Paint a Cute Watercolor Bunny: Step by Step | Garima Srivastava | Skillshare

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Paint a Cute Watercolor Bunny: Step by Step

teacher avatar Garima Srivastava, Artist and Illustrator

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Taught by industry leaders & working professionals
Topics include illustration, design, photography, and more

Watch this class and thousands more

Get unlimited access to every class
Taught by industry leaders & working professionals
Topics include illustration, design, photography, and more

Lessons in This Class

13 Lessons (1h 7m)
    • 1. Introduction

    • 2. Supplies

    • 3. Watercolor Techniques

    • 4. Reference Image

    • 5. Drawing

    • 6. Base Layer Head

    • 7. Base Layer Body

    • 8. Second Layer : Head

    • 9. Third layer

    • 10. Adding Shadows

    • 11. Innocent Eyes and Other Details

    • 12. Flowers and Rocks

    • 13. Conclusion

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About This Class


Take a step forward on your watercolor journey and learn to paint a cute cuddly bunny. In this detailed class I will share my technique to paint watercolor animal portraits with carefully crafted step by step lessons. 

Do you love animals and would you love to learn how to paint cute looking creatures as portraits or greeting cards? If Yes , then you are definitely at the right class.

Apart from florals and landscapes, painting animals is something I love to create with watercolor and I have explored quite a few different animal portraits but the ones I adore the most are bunnies. 

Painting animals for the first time can definitely feel challenging with a medium like watercolors but I want to share with you my technique to create attractive and innocent looking animal portraits and get you comfortable painting your first bunny!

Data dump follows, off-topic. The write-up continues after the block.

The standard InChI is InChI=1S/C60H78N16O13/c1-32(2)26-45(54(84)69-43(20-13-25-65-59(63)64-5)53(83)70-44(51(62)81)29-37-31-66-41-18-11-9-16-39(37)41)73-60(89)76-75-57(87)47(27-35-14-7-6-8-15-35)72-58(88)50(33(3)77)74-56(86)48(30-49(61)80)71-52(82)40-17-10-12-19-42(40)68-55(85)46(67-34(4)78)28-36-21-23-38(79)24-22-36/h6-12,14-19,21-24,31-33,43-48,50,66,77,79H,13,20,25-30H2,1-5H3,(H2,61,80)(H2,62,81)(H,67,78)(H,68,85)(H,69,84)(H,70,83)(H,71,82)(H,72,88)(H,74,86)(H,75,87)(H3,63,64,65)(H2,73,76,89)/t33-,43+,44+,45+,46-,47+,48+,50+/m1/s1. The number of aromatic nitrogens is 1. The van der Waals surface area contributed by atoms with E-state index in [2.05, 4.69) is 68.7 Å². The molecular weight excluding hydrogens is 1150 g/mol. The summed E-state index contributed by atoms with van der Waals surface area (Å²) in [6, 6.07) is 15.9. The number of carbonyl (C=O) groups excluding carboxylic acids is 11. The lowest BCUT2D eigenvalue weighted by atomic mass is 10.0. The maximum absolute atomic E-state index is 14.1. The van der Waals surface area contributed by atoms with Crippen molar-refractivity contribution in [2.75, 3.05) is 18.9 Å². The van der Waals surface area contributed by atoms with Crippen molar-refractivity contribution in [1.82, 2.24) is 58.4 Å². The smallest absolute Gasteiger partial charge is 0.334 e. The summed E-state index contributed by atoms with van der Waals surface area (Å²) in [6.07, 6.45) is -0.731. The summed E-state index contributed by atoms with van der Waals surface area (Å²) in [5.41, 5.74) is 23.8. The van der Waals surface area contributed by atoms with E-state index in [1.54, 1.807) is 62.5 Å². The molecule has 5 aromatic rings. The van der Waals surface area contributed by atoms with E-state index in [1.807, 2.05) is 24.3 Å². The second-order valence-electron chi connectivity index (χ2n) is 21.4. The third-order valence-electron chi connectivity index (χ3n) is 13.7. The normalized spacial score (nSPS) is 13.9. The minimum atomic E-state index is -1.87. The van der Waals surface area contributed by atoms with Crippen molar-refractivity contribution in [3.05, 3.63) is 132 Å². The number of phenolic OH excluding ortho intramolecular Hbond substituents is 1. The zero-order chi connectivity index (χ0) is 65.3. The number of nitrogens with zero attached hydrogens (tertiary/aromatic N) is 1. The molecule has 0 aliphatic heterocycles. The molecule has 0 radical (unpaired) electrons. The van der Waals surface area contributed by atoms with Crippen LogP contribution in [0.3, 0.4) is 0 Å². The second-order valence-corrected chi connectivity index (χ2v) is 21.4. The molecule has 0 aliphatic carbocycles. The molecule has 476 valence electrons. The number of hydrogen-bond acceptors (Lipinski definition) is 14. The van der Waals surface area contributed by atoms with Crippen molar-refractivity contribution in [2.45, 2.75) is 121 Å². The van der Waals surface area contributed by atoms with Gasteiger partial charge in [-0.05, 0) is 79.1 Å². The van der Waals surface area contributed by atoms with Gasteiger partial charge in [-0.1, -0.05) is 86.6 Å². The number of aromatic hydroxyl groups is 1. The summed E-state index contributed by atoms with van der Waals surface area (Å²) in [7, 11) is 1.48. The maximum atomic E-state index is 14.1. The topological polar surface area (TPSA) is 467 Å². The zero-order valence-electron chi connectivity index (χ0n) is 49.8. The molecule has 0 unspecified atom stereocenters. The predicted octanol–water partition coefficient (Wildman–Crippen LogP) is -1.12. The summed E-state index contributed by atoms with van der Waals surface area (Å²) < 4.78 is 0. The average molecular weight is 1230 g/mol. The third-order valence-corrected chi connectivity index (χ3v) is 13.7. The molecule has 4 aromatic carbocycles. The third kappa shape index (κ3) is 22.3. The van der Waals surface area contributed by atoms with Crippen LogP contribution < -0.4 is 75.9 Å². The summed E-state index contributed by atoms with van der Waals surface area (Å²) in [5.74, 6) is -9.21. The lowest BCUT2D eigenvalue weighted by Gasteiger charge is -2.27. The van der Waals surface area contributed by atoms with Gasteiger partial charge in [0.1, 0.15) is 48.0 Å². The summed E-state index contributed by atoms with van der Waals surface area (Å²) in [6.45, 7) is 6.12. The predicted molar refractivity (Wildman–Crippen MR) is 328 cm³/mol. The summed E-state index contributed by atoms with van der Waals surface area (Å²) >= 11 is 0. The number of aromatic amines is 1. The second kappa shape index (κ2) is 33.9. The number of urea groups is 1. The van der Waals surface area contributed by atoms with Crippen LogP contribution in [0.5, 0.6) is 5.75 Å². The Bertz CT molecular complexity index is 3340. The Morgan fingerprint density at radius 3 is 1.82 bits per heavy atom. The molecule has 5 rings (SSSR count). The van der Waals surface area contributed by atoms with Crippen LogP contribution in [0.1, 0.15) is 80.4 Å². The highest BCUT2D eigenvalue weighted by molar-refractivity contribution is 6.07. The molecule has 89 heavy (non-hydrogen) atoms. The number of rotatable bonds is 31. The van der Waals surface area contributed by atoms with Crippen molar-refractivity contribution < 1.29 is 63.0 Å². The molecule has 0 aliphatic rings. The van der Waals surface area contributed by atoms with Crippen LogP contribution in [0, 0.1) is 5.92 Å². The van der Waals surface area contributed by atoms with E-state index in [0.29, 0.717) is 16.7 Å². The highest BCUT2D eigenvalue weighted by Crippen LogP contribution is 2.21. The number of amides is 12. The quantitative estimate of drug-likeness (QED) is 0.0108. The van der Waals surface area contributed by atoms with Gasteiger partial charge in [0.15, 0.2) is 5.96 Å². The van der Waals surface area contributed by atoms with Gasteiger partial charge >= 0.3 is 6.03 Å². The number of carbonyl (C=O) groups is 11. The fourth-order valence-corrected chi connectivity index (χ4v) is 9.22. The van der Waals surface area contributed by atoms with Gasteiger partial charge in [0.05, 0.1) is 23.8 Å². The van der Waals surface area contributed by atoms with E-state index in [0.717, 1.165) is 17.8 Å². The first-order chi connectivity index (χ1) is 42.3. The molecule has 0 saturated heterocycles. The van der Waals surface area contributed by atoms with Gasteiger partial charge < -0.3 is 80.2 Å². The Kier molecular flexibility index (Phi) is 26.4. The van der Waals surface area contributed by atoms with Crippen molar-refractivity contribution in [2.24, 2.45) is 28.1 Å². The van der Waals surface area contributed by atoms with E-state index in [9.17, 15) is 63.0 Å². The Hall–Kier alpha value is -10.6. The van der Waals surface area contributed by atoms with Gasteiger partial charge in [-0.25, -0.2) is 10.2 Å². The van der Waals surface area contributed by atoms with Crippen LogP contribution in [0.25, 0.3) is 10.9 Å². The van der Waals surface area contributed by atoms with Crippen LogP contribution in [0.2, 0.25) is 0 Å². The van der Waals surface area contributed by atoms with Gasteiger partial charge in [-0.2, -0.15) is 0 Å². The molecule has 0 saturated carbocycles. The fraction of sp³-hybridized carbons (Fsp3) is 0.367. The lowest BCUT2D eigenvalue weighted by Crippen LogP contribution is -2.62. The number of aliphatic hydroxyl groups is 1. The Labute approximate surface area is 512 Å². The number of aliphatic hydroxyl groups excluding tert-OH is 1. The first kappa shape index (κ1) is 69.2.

In this real time detailed class I will walk you through my entire process including:

  • how and what I look for in a reference image
  • how I create a loose sketch
  • followed by painting a cute cuddly bunny step by step with me explaining each and every brush stroke .

 Apart from the project, with this class you will learn some really useful watercolor techniques which you can apply to your projects even beyond this class:

  • how to create soft blends
  • how to control water
  • creating contrast without getting harsh lines
  • how to softly lift colors 

I also share my tips to create those eyes with innocence dripping from them that my bunnies are quite popular for on social media. Eyes are the feature that can really make or break your animal portrait so you need to be really patient with them and with this class you will learn how to tackle that and how I work on them in stages without letting any panic set in.

All of these techniques you will learn in this class you can use to create all kinds of other creatures.Bunnies are just a sweet place to start at.

I really hope you would join me in this class and get started with animal portraits. 

Meet Your Teacher

Teacher Profile Image

Garima Srivastava

Artist and Illustrator


Hello, I'm Garima.

I’m an artist and illustrator based in The Netherlands. I have been painting professionally for more than 8 years. My artworks speak the language of joyful brush strokes and vibrant colors.

I live with my husband and our sweet little daughter in a quiet village close to Amsterdam, where I paint everyday out of my home studio and share my art journey on my Instagram account (Garimasrivastava_art) through my daily posts.